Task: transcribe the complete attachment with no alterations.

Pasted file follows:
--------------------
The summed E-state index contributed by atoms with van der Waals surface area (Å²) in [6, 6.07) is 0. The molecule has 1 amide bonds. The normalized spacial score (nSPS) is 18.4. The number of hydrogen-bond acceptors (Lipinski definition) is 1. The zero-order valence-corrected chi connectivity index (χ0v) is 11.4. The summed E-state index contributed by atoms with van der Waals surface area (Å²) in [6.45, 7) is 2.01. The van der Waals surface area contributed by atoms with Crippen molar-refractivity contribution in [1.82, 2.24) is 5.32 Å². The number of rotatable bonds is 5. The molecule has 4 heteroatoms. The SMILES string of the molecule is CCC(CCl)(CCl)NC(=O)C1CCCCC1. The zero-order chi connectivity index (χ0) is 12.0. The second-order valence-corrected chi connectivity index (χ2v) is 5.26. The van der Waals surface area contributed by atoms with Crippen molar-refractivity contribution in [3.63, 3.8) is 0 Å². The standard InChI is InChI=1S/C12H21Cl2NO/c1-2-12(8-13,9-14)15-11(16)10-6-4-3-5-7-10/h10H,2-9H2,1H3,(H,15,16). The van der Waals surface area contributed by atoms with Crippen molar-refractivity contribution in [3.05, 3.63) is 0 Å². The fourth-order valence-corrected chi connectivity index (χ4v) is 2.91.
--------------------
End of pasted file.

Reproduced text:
The summed E-state index contributed by atoms with van der Waals surface area (Å²) in [6, 6.07) is 0. The molecule has 1 amide bonds. The normalized spacial score (nSPS) is 18.4. The number of hydrogen-bond acceptors (Lipinski definition) is 1. The zero-order valence-corrected chi connectivity index (χ0v) is 11.4. The summed E-state index contributed by atoms with van der Waals surface area (Å²) in [6.45, 7) is 2.01. The van der Waals surface area contributed by atoms with Crippen molar-refractivity contribution in [1.82, 2.24) is 5.32 Å². The number of rotatable bonds is 5. The molecule has 4 heteroatoms. The SMILES string of the molecule is CCC(CCl)(CCl)NC(=O)C1CCCCC1. The zero-order chi connectivity index (χ0) is 12.0. The second-order valence-corrected chi connectivity index (χ2v) is 5.26. The van der Waals surface area contributed by atoms with Crippen molar-refractivity contribution in [3.63, 3.8) is 0 Å². The standard InChI is InChI=1S/C12H21Cl2NO/c1-2-12(8-13,9-14)15-11(16)10-6-4-3-5-7-10/h10H,2-9H2,1H3,(H,15,16). The van der Waals surface area contributed by atoms with Crippen molar-refractivity contribution in [3.05, 3.63) is 0 Å². The fourth-order valence-corrected chi connectivity index (χ4v) is 2.91.